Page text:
The IMF on Thursday said it has concluded constructive and productive discussions with Sri Lankan authorities, but warned that the crisis-ridden island nation needs to do more on debt restructuring and step up structural reforms to address corruption vulnerabilities before a bailout package is finalised. Sri Lanka is going through the worst economic crisis since its independence from Britain in 1948, and needs to obtain at least USD 4 billion to tide over the acute shortage in foreign exchange reserves.
The International Monetary Fund (IMF) team had constructive and productive discussions with the authorities on economic policies and reforms to be supported by an Extended Fund Facility arrangement, the IMF said in a statement. The discussions will continue virtually with a view to reaching a staff-level agreement on the Extended Fund Facility arrangement in the near term, it added.
However, due to the unsustainability of public debt, there is the requirement for adequate financing assurances from Sri Lanka’s creditors that debt sustainability will be restored, it warned. The IMF team visited Colombo on June 20 to continue discussions on an economic programme that could be supported by an IMF lending arrangement, building on the progress made during the May 9-24 virtual mission.
The objectives of the new IMF-supported programme would be to restore macroeconomic stability and debt sustainability, while protecting the poor and vulnerable, safeguarding financial stability, and stepping up structural reforms to address corruption vulnerabilities and unlocking Sri Lanka’s growth potential, it said. The IMF also warned that high fiscal deficit had to be reduced, as well as taming rising inflation.
Since revenue was weak, far-reaching tax reforms were urgently needed to achieve these objectives, it added. On Monday, the Sri Lankan government announced that only essential services will operate from midnight till July 10 and all other operations will be temporarily suspended as the island nation of 22 million faces an acute fuel shortage.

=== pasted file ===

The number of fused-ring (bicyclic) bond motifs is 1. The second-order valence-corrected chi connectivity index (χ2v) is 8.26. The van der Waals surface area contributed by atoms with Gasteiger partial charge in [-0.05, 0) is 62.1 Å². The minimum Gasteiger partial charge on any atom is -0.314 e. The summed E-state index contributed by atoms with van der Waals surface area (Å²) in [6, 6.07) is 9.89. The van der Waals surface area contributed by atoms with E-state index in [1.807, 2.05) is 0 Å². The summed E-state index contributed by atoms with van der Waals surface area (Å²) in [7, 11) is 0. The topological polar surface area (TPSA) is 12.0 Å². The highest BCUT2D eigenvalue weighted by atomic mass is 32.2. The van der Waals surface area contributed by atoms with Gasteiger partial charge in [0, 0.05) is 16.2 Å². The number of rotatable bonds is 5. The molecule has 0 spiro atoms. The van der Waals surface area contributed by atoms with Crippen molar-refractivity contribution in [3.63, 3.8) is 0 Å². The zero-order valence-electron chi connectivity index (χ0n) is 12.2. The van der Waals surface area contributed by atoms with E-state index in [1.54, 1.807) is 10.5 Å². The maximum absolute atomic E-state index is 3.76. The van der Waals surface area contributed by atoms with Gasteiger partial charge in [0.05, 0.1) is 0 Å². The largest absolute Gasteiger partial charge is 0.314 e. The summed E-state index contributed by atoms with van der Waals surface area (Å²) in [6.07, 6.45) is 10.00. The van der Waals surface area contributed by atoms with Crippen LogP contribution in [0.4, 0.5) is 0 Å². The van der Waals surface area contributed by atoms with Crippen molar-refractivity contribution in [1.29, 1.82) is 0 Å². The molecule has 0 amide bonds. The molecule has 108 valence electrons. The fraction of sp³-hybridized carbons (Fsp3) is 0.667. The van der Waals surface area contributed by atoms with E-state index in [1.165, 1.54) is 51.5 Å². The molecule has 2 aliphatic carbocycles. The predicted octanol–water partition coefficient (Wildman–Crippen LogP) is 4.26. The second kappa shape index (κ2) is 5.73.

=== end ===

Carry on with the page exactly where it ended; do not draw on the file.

The nearly-bankrupt country, with an acute foreign currency crisis that resulted in foreign debt default, had announced in April that it is suspending nearly USD 7 billion foreign debt repayment due for this year out of about USD 25 billion due through 2026. Sri Lanka’s total foreign debt stands at USD 51 billion.
Since June 24, no fuel tankers with supplies have arrived in the island nation while the state-run fuel retailer Ceylon Petroleum Corporation says no new orders have been placed. Meanwhile, the government’s statistics office said on Tuesday that the economic growth in the first quarter of this year is projected to see a minus 1.6 per cent growth due to the economic crisis.
A release said that fuel shortages had impacted all sectors with reduced production contributing to the negative growth. The Sri Lankan economy has virtually come to a grinding halt after it has run out of foreign exchange reserves to import fuel.
Sri Lankans continue to languish in long fuel and cooking gas queues as the government is unable to find dollars to fund imports. So far, there have been an estimated thirteen deaths in fuel queues due to exhaustion, physical ailments or accidents.
Irate citizens want President Rajapaksa and his government to resign immediately for their inability to tackle the fuel shortages.
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